Tropical Storm Barry, seen here by GOES East on July 12, 2019, at 9 a.m. ETNOAA
Just making landfall a few hours ago in the United States, Tropical Storm Barry is an odd-looking storm, to say the least, but is an equally dangerous system.
In fact, Barry reached hurricane strength as it approached Louisiana, only to eventually weaken a bit, sustaining speeds of 96km/h.
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So what makes it so odd? Using NASA's Aqua satellite, the infrared imagery showed researchers that the storm looks nothing like a typical tropical storm. Barry is asymmetric and elongated with its strongest storms south of its stretched-out center of circulation.
You are probably very familiar with annular tropical storms. You see them every season and they tend to bear similar characteristics. Usually shaped like a tire or donut, these storms feature a normal to large, symmetric eye surrounded by a thick and uniform ring of intense convection, often having a relative lack of discrete rainbands, bearing asymmetric appearance, not symmetric in general.
As mentioned before, Tropical Storm Barry is different with its rare and unique asymmetrical shape. Nevertheless, the Aqua-spotted storm is already causing plenty of problems for the residents in Louisiana and the surrounding region.
Flooding on Jean Lafitte Blvd. (LA45) pic.twitter.com/W5uaKxQWNe— Paul Dudley (@Pauldudleynews) July 13, 2019
For the uninitiated, NASA's Aqua satellite is a NASA Earth Science satellite mission named for the large amount of information that the mission is collecting about the Earth's water cycle.
The satellite collects information regarding the evaporation from the oceans, water vapor in the atmosphere, clouds, precipitation, soil moisture, sea ice, land ice, and snow cover on the land and ice. And, of course, Aqua plays a role in NASA's understanding of tropical storms.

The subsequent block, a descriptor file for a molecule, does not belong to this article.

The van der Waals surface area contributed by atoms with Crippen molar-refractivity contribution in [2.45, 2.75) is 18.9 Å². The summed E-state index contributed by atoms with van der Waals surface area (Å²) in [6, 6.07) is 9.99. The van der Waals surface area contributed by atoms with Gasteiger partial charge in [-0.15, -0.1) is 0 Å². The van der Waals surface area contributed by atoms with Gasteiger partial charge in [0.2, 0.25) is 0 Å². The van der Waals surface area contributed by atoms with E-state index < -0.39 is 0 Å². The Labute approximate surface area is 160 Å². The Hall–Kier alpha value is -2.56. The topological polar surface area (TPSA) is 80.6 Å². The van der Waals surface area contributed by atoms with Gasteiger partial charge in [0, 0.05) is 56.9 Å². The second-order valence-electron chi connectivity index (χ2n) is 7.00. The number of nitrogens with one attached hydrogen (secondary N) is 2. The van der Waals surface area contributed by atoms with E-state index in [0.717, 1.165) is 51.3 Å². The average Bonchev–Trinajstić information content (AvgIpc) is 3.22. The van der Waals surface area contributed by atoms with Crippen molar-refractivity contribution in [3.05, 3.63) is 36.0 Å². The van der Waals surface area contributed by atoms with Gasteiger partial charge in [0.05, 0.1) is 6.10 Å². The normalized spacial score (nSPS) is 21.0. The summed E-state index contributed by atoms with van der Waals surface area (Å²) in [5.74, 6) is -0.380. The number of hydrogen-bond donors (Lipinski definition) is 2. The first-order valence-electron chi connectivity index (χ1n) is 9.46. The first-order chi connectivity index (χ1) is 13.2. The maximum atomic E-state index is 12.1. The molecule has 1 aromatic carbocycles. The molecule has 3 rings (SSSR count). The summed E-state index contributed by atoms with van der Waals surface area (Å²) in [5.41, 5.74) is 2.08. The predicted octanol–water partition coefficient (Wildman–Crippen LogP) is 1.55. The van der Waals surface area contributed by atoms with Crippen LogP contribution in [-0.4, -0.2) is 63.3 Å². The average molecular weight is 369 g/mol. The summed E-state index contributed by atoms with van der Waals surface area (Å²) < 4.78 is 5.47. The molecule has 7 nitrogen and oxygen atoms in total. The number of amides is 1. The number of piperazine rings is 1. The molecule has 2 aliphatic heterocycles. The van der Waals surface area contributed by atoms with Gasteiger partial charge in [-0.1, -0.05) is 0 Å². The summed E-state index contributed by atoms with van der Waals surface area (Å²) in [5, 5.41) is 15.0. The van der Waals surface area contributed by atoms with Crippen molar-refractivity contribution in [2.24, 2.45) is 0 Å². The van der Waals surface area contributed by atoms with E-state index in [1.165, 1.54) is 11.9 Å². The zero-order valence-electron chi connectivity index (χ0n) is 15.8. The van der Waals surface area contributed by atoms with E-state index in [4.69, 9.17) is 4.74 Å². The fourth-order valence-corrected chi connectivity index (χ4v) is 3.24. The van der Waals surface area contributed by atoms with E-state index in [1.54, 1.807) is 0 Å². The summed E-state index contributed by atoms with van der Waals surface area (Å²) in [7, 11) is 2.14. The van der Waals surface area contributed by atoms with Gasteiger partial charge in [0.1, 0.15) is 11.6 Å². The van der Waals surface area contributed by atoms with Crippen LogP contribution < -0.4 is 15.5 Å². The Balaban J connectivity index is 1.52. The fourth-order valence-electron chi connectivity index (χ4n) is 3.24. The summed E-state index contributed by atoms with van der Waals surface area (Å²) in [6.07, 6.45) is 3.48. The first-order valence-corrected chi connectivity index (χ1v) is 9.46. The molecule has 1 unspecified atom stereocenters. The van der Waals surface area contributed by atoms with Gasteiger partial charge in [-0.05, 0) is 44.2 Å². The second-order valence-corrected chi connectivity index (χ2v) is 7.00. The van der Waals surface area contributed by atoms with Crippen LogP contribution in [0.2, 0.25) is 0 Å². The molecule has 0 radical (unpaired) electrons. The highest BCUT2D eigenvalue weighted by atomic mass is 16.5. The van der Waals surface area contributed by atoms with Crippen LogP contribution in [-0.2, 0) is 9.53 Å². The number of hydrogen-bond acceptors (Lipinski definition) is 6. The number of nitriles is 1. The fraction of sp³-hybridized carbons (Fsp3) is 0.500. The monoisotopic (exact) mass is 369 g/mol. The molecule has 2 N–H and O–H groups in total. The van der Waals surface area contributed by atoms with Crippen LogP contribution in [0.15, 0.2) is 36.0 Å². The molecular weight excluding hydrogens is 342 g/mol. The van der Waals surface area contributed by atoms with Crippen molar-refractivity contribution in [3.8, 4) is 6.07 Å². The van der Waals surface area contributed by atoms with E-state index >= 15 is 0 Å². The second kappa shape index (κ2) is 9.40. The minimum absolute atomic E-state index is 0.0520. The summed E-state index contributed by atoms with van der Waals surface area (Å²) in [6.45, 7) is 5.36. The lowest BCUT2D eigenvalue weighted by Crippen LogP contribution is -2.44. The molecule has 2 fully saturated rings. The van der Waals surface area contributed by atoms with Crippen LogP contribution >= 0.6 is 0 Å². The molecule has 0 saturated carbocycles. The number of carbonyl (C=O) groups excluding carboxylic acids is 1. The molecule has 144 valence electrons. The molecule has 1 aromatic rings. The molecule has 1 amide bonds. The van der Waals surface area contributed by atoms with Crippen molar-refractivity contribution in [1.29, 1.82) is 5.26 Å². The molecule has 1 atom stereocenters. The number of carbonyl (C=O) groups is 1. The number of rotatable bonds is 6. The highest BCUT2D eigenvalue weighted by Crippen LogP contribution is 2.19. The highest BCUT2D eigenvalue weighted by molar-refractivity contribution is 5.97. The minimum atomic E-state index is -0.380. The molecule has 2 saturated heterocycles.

Tropical Storm Barry
At the moment, the storm system is crawling north-west at a speed of about 7 kph. Officials have already warned of potentially life-threatening floods, with President Donald Trump declaring a federal state of emergency in Louisiana before the storm hits.
Watch 8.6 million gallons of water a minute flow in slow mo at one of the biggest pumping stations in the world. All 11 of its pumps were turned on to handle #TropicalStormBarry rains near #NewOrleans Video by Chris Granger #hurricane#water#barry#Louisianapic.twitter.com/SogXbr7PoX— Chris Granger (@chris_granger) July 13, 2019
Thousands have already been evacuated from the areas at the most risk of flooding. Even more so, there are more than 150,000 households in Louisiana that are already without power.
Recently the National Hurricane Center released a series of key messages to residents on Barry's warpath, with updates available at National Hurricane Center and National Weather Service (via Twitter):
Tropical Storm #Barry moving farther inland over Louisiana. The main threat is now heavy rain and the potential for flooding from Louisiana to the Lower Mississippi Valley. Visit https://t.co/tW4KeGdBFb and https://t.co/[email protected]/MN7bbtZSxs— National Hurricane Center (@NHC_Atlantic) July 14, 2019
At the moment, there have already been reported floods and damage to the region. This story is developing.